An interim Legislative committee will continue a study of behavioral health services in North Dakota.
In the previous interim, a consultant issued a report about how North Dakota handles services for mental illness and substance abuse. The Schulte report was the basis for some bills passed in the 2015 Legislature – but advocates say there’s more work to do.
"You don't change an infrastructure like behavioral health services in two years," said Rep. Kathy Hogan (D-Fargo), who will chair the interim committee. "This is a very long-term challenge."
Hogan says there are too many people with mental health issues in jail. She says many call 911 and get an ambulance.
"We have people receiving service in inappropriate ways," said Hogan. "We can address it in North Dakota."
Hogan says the Schulte report did get lawmakers – and the public – engaged in the issue.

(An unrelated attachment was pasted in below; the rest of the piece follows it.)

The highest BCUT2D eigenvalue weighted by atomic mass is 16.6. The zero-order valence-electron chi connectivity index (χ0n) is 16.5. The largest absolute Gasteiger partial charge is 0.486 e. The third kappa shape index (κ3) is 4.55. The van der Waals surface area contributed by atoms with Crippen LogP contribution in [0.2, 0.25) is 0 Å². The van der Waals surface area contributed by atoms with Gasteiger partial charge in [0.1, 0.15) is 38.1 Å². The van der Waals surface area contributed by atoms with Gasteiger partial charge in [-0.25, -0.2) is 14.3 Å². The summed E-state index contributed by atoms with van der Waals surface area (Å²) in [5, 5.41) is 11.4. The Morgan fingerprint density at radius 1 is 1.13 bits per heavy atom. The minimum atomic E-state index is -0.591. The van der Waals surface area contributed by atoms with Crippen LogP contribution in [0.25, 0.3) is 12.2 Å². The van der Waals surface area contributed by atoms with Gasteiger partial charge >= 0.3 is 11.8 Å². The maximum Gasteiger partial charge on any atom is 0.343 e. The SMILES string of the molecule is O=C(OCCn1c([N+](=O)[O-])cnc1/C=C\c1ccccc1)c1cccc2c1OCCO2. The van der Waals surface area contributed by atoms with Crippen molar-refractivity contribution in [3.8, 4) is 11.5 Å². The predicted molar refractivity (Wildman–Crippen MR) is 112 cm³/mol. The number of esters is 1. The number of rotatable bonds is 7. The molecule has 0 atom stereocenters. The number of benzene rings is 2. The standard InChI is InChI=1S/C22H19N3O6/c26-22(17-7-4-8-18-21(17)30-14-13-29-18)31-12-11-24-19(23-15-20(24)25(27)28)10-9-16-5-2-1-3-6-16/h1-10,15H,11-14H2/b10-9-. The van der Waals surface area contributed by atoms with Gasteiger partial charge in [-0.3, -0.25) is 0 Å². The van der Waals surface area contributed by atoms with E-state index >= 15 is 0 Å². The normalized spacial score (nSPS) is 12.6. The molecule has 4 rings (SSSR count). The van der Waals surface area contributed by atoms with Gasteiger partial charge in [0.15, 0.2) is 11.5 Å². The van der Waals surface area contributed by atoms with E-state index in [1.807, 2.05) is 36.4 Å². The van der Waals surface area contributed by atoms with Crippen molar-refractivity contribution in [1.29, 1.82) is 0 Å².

"One of our first steps is going to be to say, okay, what are the needs," said Department of Human Services Director of Behavioral Health Pamela Sagness. "Let's look at the data."
Sagness said sometimes, things are situational, or regional.
"For example, transportation might be a significant issue in a rural area, but not in another area," said Sagness. "We have to identify what problems exist where, and what the potential solutions are. But we also want effective solutions."
Sagness says she’d also like to see more of a focus put on prevention.
"Our systems have historically been heavily focused on treatment and recovery," said Sagness. "But there is a lot of opportunity for us to grow prevention and early intervention services, and hopefully decrease the need for treatment."
"We're going to build an infrastructure of care for those individuals," said Hogan. "It's a big, big challenge."